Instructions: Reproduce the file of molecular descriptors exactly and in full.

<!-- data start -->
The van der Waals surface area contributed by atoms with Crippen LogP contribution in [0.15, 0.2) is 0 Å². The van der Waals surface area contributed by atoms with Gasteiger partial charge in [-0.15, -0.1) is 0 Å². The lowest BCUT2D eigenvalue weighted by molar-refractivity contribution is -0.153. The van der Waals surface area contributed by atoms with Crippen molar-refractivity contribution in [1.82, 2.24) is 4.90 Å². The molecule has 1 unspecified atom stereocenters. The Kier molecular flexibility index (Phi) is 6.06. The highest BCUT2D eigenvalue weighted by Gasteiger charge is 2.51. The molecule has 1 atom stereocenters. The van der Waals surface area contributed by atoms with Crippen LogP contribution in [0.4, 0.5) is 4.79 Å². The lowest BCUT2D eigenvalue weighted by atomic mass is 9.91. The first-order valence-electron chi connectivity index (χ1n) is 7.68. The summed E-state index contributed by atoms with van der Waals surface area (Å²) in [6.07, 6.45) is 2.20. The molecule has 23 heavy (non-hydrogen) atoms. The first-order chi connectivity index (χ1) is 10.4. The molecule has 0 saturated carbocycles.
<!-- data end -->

The van der Waals surface area contributed by atoms with Crippen LogP contribution in [0.15, 0.2) is 0 Å². The van der Waals surface area contributed by atoms with Gasteiger partial charge in [-0.15, -0.1) is 0 Å². The lowest BCUT2D eigenvalue weighted by molar-refractivity contribution is -0.153. The van der Waals surface area contributed by atoms with Crippen molar-refractivity contribution in [1.82, 2.24) is 4.90 Å². The molecule has 1 unspecified atom stereocenters. The Kier molecular flexibility index (Phi) is 6.06. The highest BCUT2D eigenvalue weighted by Gasteiger charge is 2.51. The molecule has 1 atom stereocenters. The van der Waals surface area contributed by atoms with Crippen LogP contribution in [0.4, 0.5) is 4.79 Å². The lowest BCUT2D eigenvalue weighted by atomic mass is 9.91. The first-order valence-electron chi connectivity index (χ1n) is 7.68. The summed E-state index contributed by atoms with van der Waals surface area (Å²) in [6.07, 6.45) is 2.20. The molecule has 23 heavy (non-hydrogen) atoms. The first-order chi connectivity index (χ1) is 10.4. The molecule has 0 saturated carbocycles.